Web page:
It took walking a lap or two around Jersey City’s Harborside Plaza before I finally found the entrance to ONDO, which, despite being housed in a building located on the Hudson River waterfront, has no actual view of the water. In fact, the entrance to the contemporary Korean restaurant faces a fenced-in parking lot on the opposite side. But while the restaurant might not stand out on the high-trafficked waterfront walkway, its modern interpretations of classic flavors and ingredients certainly do.
ONDO is not the place to go with a large party for traditional Korean barbecue or hot pot. (Head north to Palisades Park or Fort Lee for those.) Instead, you’ll find refined—and pricier—smaller-portioned plates better suited for the date-night crowd the restaurant seems to attract.
Take the mul-hweh. In this modernized version of the traditional spicy raw-fish soup, rolls of raw fluke, cucumber and daikon radish are served chilled in a bowl of tomato water so fresh, pure, and distinctly New Jersey that I couldn’t stop dreaming of it for weeks. Some might call this a fusion dish, with Jersey tomatoes meddling with a traditional Korean summer meal, but that would be downright dismissive of the level of attention to detail it requires to assemble. To make the tomato water, executive chef Yoon Suk Hong sources local tomatoes that he blends, strains, then chills overnight.
From Brian Kim and Jae Park of the highly acclaimed sushi bar DOMODOMO (with locations in Jersey City, Manhattan and Brooklyn), ONDO opened in April 2022, bringing a new caliber of Korean flavors to Jersey City—which, despite its recent restaurant renaissance, is something the city seemed to lack. “Some people are okay with regular Korean dishes, and some people want elevated Korean dishes,” says Kim, who aims to appeal to the latter. “I didn’t want to make [our menu] typical. Usually, with Korean dishes, one dish makes you full. …We tried to minimize that and make smaller portions, make it more approachable and presentable to the public.”
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ONDO, which means “temperature” in Korean, organizes its menu not by dish type or size, but by temperature: cold, warm or hot. To really experience the restaurant’s identity, it’s best to order a few things from each category.
In addition to the mul-hweh, other standout cold dishes include a decadent beef tartare with seaweed-dusted tapioca chips; a salad of fried tofu, broccolini and glazed pecans in a creamy, citrusy dressing; and a tart-tangy yellowtail crudo. Less enticing was the shrimp pine nut salad, featuring chilled shrimp plated with slivers of sweet Korean pear, texturally interesting yet flavorless lotus root, and a sweet, nutty dressing that seemed better suited for dessert.
The warm category, where the majority of dishes fall, is hit or miss. My dining companions and I loved the fish-roe rice with black cod, a tiny but texture-packed bowl of white rice, radish, cucumber and chives topped with a piece of ever-so-slightly grilled cod and two types of fish roe—ikura and tobiko—that created a sensation similar to that of eating Pop Rocks. For noodle lovers craving classic Korean heat, the spicy octopus pasta lives up to its name.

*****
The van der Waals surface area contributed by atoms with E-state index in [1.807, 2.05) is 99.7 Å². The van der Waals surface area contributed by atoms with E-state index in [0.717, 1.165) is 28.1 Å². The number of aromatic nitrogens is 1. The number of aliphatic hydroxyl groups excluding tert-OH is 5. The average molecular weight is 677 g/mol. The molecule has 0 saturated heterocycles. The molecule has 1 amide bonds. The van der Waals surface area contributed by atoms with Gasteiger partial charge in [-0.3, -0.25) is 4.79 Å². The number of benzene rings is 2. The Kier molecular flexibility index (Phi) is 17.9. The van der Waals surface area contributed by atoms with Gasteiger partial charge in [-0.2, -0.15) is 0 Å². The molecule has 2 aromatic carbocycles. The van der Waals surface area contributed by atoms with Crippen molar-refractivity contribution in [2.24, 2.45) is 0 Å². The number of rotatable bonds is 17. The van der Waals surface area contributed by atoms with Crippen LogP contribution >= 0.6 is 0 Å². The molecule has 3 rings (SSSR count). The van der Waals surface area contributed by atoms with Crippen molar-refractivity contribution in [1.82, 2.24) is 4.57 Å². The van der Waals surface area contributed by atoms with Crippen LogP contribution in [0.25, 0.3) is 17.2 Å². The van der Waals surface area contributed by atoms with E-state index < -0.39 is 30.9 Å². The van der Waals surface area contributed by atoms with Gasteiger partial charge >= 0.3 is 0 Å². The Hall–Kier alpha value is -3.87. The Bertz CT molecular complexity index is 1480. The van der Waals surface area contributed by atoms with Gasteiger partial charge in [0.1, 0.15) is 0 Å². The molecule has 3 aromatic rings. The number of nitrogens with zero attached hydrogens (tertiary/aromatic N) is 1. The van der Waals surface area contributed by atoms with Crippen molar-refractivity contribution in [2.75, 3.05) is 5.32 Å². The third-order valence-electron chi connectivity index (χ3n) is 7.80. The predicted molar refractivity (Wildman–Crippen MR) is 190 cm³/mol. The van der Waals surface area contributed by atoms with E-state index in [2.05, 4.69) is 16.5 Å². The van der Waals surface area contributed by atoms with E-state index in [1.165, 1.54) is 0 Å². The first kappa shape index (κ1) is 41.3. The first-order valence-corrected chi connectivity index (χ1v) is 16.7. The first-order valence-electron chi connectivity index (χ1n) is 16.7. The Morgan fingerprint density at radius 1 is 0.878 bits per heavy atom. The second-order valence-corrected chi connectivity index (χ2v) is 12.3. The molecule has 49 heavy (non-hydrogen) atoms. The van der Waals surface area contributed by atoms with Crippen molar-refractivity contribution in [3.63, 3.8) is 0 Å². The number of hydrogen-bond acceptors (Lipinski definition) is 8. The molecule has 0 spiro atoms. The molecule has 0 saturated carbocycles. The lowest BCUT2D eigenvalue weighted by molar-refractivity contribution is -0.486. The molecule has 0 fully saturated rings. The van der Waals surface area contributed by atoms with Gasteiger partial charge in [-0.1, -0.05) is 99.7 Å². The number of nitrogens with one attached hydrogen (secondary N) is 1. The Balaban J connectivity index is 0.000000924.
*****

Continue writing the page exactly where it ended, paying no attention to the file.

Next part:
The mushroom rice was a little one-dimensional without the addition of spicy pork ($4), bulgogi ($4), uni ($20) or black truffle ($25). And, unfortunately, the spicy, twice-fried boneless chicken, while a quintessential and delicious Korean dish, wasn’t elevated to the level of other plates.
What would be considered traditional entrées can found in the hot section of the menu. Do not overlook the sharable galbi-jjim. Segments of the marinated short rib come perched atop the large rib, which acts as a sort of bridge over a delicious chestnut purée.
Just as shareable is the bossam, a classic braised pork belly dish, and the dry-aged rib eye (two-person serving). Both are served with a ssam platter—lettuce and pickled or fermented sides with spicy dipping sauces—that invite you to wrap the tender meat like a package in fresh greens and top it with the sauces and condiments of your choice.
The dessert menu is small, but it’s anything but an oversight. There are rotating flavors of soft serve, but if you’re going to order anything, make it the nurungji panna cotta. Scorched rice (known as Nurungji) is blended with heavy cream to create a chilled, creamy, nutty, and not-too-sweet end to your meal—and a return to the colder temperatures it began with.
HOW WE REVIEW: Restaurants are chosen for review at the sole discretion of the dining editor, based on input from our food writers and critics around the state. Our reviewers visit a restaurant at least twice, always maintaining anonymity to avoid preferential treatment. The reviewer brings up to three guests per visit and tastes everything that is ordered. NJM reimburses the reviewer for all food and beverage expenses. After the final visit, the reviewer conducts a phone interview with the chef, owner or other key members of the team. The review is then submitted to NJM and edited for clarity and fairness. Stars are assigned by the editor in consultation with the reviewer. As a final step, an NJM staffer checks the review for accuracy, always calling the restaurant to confirm all facts.
Four stars = extraordinary; three stars = excellent; two stars = very good; one star = good; half a star = fair.
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- Cuisine Type:Contemporary Korean
- Price Range:Moderate–Expensive
- Price Details:Entrées, $15-$52; desserts, $10-$15
- Service:Attentive and helpful, but not overbearing
- Wine list:Full bar; inventive cocktails, focused on Korean spirits; limited by-the-glass wines